Date: Tue, 10 Sep 2002 09:32:19 -0400 From: Jeff Renner <JeffRenner at comcast.net> Subject: Re: Yeast ABP (cont.) Rick Foote <rfoote at mindspring.com> of Murrayville, GA needs info on Ayinger yeast. If that's YCKC's Ayinger, it was hand carried to Ann Arbor from Germany by Herr Durst maybe five years ago or more for Dan McConnell, owner of YCKC. Durst was here for a tour of US breweries and trade shows to drum up business with GW Kent's owner Randy Reichwage. It has been shared as far as Australia, where it is legendarily popular with homebrewers. Not sure how it got there. The yeast came from a brewery in Aying in Bavaria, but I can't say that it is THE Ayinger brewery or not. There are several in that town, I believe. It is a great lager yeast. It has typical lager yeast physical fermentation characteristics, and seems to me to produce a balance between malt and hops. I participated in a blind taste test of five or six one gallon pilsner batches that Arbor Brewing Co (an Ann Arbor brewpub, and my "local") produced. They wanted to choose a better lager yeast than the one they were using. Five or six one gallon pilsner worts were fermented with different yeasts at 50F, including probably 34/70, Anchor, A/B, Ayinger, and not sure what else, then lagered at 50F. ABC's two owners, the brewer, Dan and I were on the panel. The Ayinger was the unanimous first choice. I thought it blew the others out of the water. It was clean but not sterile tasting, and allowed the malt and hops to come thru. Hope this helps. Jeff - -- Jeff Renner in Ann Arbor, Michigan USA, JeffRenner at comcast.net "One never knows, do one?" Fats Waller, American Musician, 1904-1943 Return to table of contents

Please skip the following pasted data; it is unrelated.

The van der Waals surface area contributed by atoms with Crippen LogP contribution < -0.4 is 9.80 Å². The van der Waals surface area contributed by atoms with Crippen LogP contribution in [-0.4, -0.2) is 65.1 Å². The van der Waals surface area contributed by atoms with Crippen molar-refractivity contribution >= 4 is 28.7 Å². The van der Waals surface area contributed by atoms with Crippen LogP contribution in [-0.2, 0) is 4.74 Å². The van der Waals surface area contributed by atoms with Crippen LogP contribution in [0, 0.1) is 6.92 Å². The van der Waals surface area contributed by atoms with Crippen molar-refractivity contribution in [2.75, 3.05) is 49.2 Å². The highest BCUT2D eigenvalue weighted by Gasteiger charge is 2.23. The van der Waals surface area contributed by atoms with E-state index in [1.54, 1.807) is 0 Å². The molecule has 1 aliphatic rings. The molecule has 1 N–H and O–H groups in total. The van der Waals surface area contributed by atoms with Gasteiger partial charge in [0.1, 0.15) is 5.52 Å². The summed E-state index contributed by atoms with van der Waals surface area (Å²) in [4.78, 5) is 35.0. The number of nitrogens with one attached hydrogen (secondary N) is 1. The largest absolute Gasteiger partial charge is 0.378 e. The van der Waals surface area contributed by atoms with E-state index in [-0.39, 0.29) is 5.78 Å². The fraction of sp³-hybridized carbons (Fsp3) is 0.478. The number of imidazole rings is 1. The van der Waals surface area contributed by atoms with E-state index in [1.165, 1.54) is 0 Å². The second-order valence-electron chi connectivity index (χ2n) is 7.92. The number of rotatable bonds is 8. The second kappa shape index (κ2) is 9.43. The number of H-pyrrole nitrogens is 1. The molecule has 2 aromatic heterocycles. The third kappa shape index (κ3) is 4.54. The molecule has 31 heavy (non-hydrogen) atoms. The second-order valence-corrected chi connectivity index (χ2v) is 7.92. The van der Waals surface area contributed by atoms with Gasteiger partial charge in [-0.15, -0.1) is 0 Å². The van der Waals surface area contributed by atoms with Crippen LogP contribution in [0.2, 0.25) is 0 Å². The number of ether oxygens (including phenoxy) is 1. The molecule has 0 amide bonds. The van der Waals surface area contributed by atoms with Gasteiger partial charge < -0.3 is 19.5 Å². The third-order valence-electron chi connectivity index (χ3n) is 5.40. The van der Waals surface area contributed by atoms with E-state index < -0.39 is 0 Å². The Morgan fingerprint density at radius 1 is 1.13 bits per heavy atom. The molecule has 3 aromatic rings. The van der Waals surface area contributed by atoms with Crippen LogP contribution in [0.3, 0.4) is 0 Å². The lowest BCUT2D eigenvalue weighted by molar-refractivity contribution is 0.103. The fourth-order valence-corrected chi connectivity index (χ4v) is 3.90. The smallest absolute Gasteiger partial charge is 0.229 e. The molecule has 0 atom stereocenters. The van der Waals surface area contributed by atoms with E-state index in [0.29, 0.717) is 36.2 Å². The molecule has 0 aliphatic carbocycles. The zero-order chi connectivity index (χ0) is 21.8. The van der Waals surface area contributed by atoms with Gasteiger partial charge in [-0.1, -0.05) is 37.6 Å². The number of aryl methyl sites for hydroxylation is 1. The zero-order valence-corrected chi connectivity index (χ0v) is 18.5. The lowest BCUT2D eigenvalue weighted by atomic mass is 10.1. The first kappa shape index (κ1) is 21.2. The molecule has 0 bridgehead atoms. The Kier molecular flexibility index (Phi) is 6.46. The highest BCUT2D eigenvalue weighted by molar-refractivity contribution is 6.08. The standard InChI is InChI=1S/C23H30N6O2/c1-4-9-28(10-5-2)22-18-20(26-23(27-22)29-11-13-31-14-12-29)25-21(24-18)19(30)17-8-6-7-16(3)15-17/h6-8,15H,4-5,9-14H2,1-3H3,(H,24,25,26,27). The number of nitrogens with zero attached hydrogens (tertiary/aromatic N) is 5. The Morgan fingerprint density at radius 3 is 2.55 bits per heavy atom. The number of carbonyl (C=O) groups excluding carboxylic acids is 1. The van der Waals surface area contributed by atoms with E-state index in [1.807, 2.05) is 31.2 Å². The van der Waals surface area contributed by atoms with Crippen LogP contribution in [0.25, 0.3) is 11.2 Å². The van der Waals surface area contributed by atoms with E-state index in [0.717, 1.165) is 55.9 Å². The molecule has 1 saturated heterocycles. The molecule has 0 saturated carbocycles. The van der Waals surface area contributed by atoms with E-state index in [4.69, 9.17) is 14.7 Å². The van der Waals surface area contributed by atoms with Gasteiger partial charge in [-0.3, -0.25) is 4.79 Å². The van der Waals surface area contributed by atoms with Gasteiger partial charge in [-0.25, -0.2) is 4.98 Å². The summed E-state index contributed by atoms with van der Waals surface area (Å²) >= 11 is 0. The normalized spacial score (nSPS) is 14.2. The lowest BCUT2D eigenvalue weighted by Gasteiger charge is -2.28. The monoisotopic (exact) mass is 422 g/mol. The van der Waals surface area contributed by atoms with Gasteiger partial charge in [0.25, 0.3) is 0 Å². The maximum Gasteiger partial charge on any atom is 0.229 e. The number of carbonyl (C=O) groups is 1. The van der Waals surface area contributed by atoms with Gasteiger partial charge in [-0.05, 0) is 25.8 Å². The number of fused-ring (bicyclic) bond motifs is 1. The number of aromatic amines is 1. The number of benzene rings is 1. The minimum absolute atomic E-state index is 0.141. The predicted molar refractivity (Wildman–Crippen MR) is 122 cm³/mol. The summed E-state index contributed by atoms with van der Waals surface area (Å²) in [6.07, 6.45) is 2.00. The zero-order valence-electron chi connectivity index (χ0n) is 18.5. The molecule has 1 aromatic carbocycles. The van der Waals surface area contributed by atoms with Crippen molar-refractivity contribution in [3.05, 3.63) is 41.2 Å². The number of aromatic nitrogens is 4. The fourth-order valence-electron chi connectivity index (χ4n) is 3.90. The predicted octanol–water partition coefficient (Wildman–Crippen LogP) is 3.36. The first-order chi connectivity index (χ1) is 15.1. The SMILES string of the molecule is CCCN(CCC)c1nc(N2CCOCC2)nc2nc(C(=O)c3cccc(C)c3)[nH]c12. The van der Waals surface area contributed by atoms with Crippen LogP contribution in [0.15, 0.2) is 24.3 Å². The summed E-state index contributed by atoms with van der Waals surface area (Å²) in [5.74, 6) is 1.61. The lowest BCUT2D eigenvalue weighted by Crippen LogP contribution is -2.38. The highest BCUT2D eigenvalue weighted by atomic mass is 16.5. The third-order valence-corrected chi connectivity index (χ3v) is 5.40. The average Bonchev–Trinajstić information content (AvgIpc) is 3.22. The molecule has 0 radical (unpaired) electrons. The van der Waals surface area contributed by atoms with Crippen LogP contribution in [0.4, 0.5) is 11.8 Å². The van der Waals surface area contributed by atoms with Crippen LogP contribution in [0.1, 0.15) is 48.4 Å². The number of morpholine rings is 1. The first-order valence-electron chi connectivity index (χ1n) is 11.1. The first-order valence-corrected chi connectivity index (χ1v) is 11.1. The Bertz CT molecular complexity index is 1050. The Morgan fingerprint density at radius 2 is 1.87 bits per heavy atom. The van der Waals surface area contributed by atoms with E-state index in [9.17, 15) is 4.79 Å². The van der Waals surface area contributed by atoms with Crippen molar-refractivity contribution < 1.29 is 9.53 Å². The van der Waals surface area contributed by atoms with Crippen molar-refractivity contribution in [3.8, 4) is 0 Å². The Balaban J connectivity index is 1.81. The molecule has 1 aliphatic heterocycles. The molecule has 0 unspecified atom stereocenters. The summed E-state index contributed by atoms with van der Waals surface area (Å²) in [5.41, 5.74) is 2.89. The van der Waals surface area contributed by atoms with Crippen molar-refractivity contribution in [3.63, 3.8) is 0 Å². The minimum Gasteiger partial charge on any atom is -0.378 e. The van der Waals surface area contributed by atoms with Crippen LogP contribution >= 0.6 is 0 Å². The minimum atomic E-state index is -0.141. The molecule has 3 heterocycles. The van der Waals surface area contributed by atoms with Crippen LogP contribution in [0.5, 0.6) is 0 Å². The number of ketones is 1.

Date: Tue, 10 Sep 2002 10:03:08 -0400 From: Jeff Renner <JeffRenner at comcast.net> Subject: Re: Serving from a Cornie with Beer Pump Mark Vernon <mark.vernon at pioneer.com> of Des Moines writes >My question >is how do you hook the Beer Pump up to the cornie? Do you use a standard QD >on the cornie and then step up the hose size to connect to the Beer Pump? or >do you fit a different fitting on the cornie post? I was able to use a thick walled tubing that both fit over the large barb on the beer engine without a clamp, and, with a clamp, sealed on the smaller corny beer-out barb. Looks like 1/4" ID or maybe 5/16". BTW, my beers taste better without the sparkler on the spout. In England, sparklers are used in the north but CAMRA types disapprove of them for the southern beers. For a pair of older beer engines (1930's, heavy brass, neat!) that I occasionally use at a private club, I have to step up using larger diameter hose over a short section of smaller hose on the corny barb. These engines have small brass plates over the faucets - one reads "mild" and the other "bitter." They are mounted permanently on an old 25 foot bar with in the second story of an old building in downtown Ann Arbor. I have had a mild and bitter on the appropriate pump for couple of parties and it's great fun. People who know nothing about real ale are intrigued and converted. It's also nice because low alcohol real ale keeps the crowd convivial without becoming boisterous. Jeff - -- Jeff Renner in Ann Arbor, Michigan USA, JeffRenner at comcast.net "One never knows, do one?" Fats Waller, American Musician, 1904-1943 Return to table of contents